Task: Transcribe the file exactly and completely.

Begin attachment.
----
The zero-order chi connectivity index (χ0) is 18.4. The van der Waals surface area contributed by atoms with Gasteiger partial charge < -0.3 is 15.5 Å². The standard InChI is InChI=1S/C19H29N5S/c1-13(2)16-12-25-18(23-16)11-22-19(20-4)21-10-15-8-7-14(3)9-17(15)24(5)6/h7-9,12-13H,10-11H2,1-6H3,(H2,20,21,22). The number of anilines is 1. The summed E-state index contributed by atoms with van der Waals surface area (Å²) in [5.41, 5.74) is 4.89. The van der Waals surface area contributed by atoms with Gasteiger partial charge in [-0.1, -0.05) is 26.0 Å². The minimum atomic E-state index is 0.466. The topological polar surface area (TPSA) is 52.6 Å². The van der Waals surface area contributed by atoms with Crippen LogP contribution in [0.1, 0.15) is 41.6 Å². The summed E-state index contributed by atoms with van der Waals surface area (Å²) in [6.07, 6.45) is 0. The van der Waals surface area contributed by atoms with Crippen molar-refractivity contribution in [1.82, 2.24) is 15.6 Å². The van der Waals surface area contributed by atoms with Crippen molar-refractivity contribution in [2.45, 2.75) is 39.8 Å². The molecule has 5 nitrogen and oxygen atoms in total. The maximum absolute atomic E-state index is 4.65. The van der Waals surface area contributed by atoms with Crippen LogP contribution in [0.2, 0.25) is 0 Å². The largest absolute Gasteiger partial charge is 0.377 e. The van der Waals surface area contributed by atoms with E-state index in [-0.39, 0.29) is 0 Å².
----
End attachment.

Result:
The zero-order chi connectivity index (χ0) is 18.4. The van der Waals surface area contributed by atoms with Gasteiger partial charge < -0.3 is 15.5 Å². The standard InChI is InChI=1S/C19H29N5S/c1-13(2)16-12-25-18(23-16)11-22-19(20-4)21-10-15-8-7-14(3)9-17(15)24(5)6/h7-9,12-13H,10-11H2,1-6H3,(H2,20,21,22). The number of anilines is 1. The summed E-state index contributed by atoms with van der Waals surface area (Å²) in [5.41, 5.74) is 4.89. The van der Waals surface area contributed by atoms with Gasteiger partial charge in [-0.1, -0.05) is 26.0 Å². The minimum atomic E-state index is 0.466. The topological polar surface area (TPSA) is 52.6 Å². The van der Waals surface area contributed by atoms with Crippen LogP contribution in [0.1, 0.15) is 41.6 Å². The summed E-state index contributed by atoms with van der Waals surface area (Å²) in [6.07, 6.45) is 0. The van der Waals surface area contributed by atoms with Crippen molar-refractivity contribution in [1.82, 2.24) is 15.6 Å². The van der Waals surface area contributed by atoms with Crippen molar-refractivity contribution in [2.45, 2.75) is 39.8 Å². The molecule has 5 nitrogen and oxygen atoms in total. The maximum absolute atomic E-state index is 4.65. The van der Waals surface area contributed by atoms with Crippen LogP contribution in [0.2, 0.25) is 0 Å². The largest absolute Gasteiger partial charge is 0.377 e. The van der Waals surface area contributed by atoms with E-state index in [-0.39, 0.29) is 0 Å².